It was in this vain that the committee recommended that the President should set up an advisory committee on continuous dialogue to continue from where they stopped.

Receiving the report, President Jonathan said that Government will look into all the recommendations, promising to set up a committee to follow up on the dialogue.

The president however told them that government will rather provide assistance to the victims of the attacks rather than compensations.

Following Boko Haram attacks and the attendant insecurity in the land, Nigeria’s President had in April 2013 set up the committee on dialogue and peaceful resolution of security challenges in the North.

Although the committee is winding up, President Jonathan has said that the Nigerian Government remains open to dialogue.

Nigeria Deepens Fight Against Terrorism

The Nigerian Army has trained another batch of 120 officers on counter terrorism and counter insurgency operations.

Addressing reporters during their Passing Out Parade at the Nigerian Army School Of Infantry, Jaji, Kaduna, the Chief Of Army Staff, Lieutenant-General Azubuike Ihejirika assured Nigerians that the fight against terrorism, especially in the Northern part of the country would soon be over.

He added that the Nigerian military had made significant progress in the war against insurgency.

The Chief of Army Staff, who was represented by the General Officer Commanding, 1 Division, Nigerian Army, Major General Garba Wahab, said that with the kind of skills acquired by the officers during their training, they would contribute immensely to the war against terrorism.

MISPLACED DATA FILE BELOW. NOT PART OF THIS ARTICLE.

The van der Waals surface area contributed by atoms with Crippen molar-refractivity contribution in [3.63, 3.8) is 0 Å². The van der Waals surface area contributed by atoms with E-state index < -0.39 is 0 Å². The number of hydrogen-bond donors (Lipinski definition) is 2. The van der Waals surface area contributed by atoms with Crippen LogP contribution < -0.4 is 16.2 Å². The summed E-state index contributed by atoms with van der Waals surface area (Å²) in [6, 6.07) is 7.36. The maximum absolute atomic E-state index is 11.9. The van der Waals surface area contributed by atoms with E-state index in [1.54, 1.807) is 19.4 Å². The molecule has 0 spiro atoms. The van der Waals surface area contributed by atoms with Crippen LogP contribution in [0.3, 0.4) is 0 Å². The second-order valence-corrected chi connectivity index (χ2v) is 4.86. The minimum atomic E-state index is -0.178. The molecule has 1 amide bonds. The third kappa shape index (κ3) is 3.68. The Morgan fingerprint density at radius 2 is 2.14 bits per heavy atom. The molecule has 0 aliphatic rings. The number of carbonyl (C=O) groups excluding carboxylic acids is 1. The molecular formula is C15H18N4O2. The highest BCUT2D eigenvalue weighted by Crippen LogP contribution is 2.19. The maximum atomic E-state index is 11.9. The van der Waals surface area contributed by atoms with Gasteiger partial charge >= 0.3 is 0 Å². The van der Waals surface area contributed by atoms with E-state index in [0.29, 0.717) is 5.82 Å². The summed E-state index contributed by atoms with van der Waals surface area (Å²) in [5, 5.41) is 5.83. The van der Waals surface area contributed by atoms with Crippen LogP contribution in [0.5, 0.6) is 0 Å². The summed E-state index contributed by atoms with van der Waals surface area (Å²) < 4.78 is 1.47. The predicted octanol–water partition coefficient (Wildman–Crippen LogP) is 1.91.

He also highlighted the  successes recorded against the Boko Haram terrorists  so far.

“The Nigerian Army remains battle ready against the nation’s enemies,” the Chief of Army Staff stressed.

Some of the newly commissioned officers promised to protect the country from both internal and external attacks, and assist their colleagues, who are already on the field, to tackle the security challenges headlong.

The officers who were drawn from different army formations across the country, spent 3 months at the School Of Infantry, and during the period they were exposed to trainings and lectures on counter terrorism and counter insurgency operations.

The history of Nigerian Army School of Infantry can be traced to the establishment of the Royal West African Frontier Force during the colonial administration of West Africa in the late 1950s.

Nigerian Navy Yet To Ascertain Cause Of Bayelsa Copter Crash

The Accident Investigation Board (AIB) that was constituted to ascertain the cause of the ill-fated Augusta Helicopter Crash that occurred December 15, 2012, killing six people on board including the former Governor of Kaduna State, Patrick Yakowa, and former National Security Adviser (NSA), Gen. Andrew Azazi, has submitted an interim report to the Nigerian Navy.

A statement issued by the Naval Director of Information, Commodore Kabiru Aliyu, said that the real cause of the crash could not be determined, but it might have been caused by either human error, material failure or a combination of both